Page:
Members of the T-box gene family (Tbx) of transcription factors are other important early regulators of cardiac development and have been implicated in human genetic syndromes with congenital cardiac malformations. T-box proteins—named after its founding member, the T protein, now known as Brachyury ("short tail" in Greek)—are characterized by the presence of a highly conserved 180-amino acid, sequence-specific, DNA-binding domain. T-box proteins function as transcription factors, and interact with transcriptional coactivators and corepressors, nucleosome assembly proteins, and chromatin-modifying proteins. The presence of both activating and repression domains in the same T-box protein suggests that these transcription factors display distinct functions in different developmental or molecular contexts (for review see[49,50]).

Mutations in the T-box transcription factor Tbx5 cause Holt-Oram syndrome,[51] manifest by congenital heart disease—most commonly secundum type atrial septal defects, associated with progressive atrioventricular block, and upper limb deformities typically involving the radius and/or thumb.[51] Less commonly, Holt-Oram patients have structurally normal hearts and only clinically manifest with AV block and subtle hand malformations. Studies in Tbx5 haploinsufficient mice have recently shown that the T-box transcription factor Tbx5 plays a critical role in development and maturation of the CCS and that electrophysiologic defects in Holt-Oram syndrome reflect a developmental abnormality of the conduction system.[47,52] The presence of atrial septal defects (ASDs) did not correlate with the severity of morphologic defects in the central conduction system of Tbx5 haploinsufficient mice suggesting that Tbx5 has a direct role in conduction system development independent of its role in structural heart development.[52] Because ANF, Cx40, Irx4, Mlc2v, GATA4, Nkx2.5, and Hey2 transcript levels are altered in Tbx5-deficient mice,[47] it is thought that Tbx5 directly or indirectly regulates expression of one or several of these genes (Fig. 2).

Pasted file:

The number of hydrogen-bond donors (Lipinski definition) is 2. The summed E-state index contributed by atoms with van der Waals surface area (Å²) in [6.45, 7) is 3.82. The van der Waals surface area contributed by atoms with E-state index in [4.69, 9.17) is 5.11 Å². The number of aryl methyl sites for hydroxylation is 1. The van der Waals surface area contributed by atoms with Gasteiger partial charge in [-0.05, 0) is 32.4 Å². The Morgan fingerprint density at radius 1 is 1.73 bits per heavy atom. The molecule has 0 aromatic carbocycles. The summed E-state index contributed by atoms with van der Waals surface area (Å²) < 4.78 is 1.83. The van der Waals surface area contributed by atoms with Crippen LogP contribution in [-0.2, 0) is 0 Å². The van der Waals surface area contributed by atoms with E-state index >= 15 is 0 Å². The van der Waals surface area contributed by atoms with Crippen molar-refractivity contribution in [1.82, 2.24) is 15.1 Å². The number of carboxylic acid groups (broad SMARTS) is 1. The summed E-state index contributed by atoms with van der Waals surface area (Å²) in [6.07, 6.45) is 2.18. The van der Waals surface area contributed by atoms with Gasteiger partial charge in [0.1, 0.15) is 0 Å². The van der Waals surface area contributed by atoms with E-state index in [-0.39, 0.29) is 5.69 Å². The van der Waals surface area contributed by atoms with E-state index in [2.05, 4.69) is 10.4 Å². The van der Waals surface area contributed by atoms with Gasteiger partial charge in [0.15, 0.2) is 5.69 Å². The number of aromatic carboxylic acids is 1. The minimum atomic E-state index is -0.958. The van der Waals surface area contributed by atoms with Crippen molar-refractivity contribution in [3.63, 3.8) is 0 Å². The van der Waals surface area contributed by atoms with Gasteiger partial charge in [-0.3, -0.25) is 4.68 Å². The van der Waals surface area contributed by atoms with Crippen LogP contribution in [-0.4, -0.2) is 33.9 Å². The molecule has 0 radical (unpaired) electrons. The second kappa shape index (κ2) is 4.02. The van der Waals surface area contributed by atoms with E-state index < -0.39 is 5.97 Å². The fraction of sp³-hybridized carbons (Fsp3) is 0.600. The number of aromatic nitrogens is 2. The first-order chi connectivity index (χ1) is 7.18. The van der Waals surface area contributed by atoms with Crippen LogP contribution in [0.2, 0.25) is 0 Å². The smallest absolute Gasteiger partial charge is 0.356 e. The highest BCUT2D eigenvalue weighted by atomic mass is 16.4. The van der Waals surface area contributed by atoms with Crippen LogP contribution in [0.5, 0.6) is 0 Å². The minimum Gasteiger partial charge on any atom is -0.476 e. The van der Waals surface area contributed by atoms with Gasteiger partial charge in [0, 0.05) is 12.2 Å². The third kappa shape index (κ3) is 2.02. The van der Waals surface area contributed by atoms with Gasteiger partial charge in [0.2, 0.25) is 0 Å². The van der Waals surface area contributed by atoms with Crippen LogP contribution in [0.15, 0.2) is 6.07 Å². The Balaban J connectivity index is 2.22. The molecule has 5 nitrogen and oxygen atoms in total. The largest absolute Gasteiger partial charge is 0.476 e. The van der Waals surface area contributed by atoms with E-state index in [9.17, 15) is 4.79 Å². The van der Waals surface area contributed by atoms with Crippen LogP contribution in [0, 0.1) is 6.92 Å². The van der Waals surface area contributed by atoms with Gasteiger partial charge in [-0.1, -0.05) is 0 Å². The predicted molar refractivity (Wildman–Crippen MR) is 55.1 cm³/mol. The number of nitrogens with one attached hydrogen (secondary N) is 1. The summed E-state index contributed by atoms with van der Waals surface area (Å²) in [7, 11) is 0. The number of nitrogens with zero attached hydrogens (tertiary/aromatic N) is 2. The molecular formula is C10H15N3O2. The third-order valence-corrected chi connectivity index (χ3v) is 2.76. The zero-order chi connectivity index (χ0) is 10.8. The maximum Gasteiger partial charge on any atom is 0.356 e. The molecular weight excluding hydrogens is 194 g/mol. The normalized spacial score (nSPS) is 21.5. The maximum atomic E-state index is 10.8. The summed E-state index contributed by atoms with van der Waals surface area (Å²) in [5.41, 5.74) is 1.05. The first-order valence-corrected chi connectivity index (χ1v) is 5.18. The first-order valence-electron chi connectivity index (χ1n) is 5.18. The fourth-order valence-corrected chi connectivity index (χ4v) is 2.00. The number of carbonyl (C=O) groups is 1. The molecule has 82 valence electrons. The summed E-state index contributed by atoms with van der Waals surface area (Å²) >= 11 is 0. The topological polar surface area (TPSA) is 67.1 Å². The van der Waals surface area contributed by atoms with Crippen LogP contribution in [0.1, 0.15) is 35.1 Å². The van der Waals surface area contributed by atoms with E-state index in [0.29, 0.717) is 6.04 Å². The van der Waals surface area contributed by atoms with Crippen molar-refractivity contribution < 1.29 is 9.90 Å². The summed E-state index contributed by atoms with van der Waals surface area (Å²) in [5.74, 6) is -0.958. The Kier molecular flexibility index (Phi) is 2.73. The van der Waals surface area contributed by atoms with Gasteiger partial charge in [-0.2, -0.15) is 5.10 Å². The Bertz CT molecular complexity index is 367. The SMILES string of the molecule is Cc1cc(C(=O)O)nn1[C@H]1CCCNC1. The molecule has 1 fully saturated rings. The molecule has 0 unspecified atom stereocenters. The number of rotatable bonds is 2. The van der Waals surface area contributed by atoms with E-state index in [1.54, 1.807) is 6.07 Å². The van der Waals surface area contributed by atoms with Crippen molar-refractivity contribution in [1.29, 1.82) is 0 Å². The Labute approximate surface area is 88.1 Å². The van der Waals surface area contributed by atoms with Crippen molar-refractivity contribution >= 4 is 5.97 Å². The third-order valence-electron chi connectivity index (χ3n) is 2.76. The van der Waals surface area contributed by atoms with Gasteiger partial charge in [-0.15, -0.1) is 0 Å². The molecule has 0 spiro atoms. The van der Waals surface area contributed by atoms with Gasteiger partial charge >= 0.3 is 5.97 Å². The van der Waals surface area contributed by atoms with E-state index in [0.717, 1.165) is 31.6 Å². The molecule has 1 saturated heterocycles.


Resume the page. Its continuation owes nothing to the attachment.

Another transcription factor that has been associated with conduction system defects is HF-1b, a SP1-related transcription factor preferentially expressed in the CCS and ventricular myocytes.[53] Mice deficient for HF-1b are prone to sudden death and show atrioventricular AV block.[53] A downregulation and misdistribution of Cx40 in Purkinje fibers has been shown in these mice,[53] suggesting that HF-1b-dependent downstream pathways may play a role in trafficking of the Cx40 protein to gap junctional sites[53] (Fig. 2).